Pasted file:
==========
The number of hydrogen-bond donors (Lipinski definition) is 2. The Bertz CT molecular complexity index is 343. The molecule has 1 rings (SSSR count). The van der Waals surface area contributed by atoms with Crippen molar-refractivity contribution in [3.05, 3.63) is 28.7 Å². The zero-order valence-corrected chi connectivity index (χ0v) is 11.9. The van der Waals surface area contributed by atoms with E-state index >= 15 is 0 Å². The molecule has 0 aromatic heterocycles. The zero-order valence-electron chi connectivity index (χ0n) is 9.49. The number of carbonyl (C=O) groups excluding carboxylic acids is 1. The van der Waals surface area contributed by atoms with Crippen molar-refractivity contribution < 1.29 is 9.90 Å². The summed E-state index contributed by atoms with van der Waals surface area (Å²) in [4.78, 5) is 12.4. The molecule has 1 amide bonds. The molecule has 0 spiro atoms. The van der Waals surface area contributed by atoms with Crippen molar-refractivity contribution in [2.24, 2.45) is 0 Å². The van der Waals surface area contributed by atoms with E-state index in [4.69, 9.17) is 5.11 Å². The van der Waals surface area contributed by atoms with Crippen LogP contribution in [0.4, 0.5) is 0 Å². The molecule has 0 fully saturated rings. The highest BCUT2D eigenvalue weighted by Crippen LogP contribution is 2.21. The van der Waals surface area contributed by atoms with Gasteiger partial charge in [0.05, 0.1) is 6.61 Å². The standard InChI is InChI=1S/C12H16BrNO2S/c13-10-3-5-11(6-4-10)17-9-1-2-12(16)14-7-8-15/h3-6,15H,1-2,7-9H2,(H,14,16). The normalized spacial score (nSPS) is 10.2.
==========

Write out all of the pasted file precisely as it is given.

The number of hydrogen-bond donors (Lipinski definition) is 2. The Bertz CT molecular complexity index is 343. The molecule has 1 rings (SSSR count). The van der Waals surface area contributed by atoms with Crippen molar-refractivity contribution in [3.05, 3.63) is 28.7 Å². The zero-order valence-corrected chi connectivity index (χ0v) is 11.9. The van der Waals surface area contributed by atoms with E-state index >= 15 is 0 Å². The molecule has 0 aromatic heterocycles. The zero-order valence-electron chi connectivity index (χ0n) is 9.49. The number of carbonyl (C=O) groups excluding carboxylic acids is 1. The van der Waals surface area contributed by atoms with Crippen molar-refractivity contribution < 1.29 is 9.90 Å². The summed E-state index contributed by atoms with van der Waals surface area (Å²) in [4.78, 5) is 12.4. The molecule has 1 amide bonds. The molecule has 0 spiro atoms. The van der Waals surface area contributed by atoms with Crippen molar-refractivity contribution in [2.24, 2.45) is 0 Å². The van der Waals surface area contributed by atoms with E-state index in [4.69, 9.17) is 5.11 Å². The van der Waals surface area contributed by atoms with Crippen LogP contribution in [0.4, 0.5) is 0 Å². The molecule has 0 fully saturated rings. The highest BCUT2D eigenvalue weighted by Crippen LogP contribution is 2.21. The van der Waals surface area contributed by atoms with Gasteiger partial charge in [0.05, 0.1) is 6.61 Å². The standard InChI is InChI=1S/C12H16BrNO2S/c13-10-3-5-11(6-4-10)17-9-1-2-12(16)14-7-8-15/h3-6,15H,1-2,7-9H2,(H,14,16). The normalized spacial score (nSPS) is 10.2.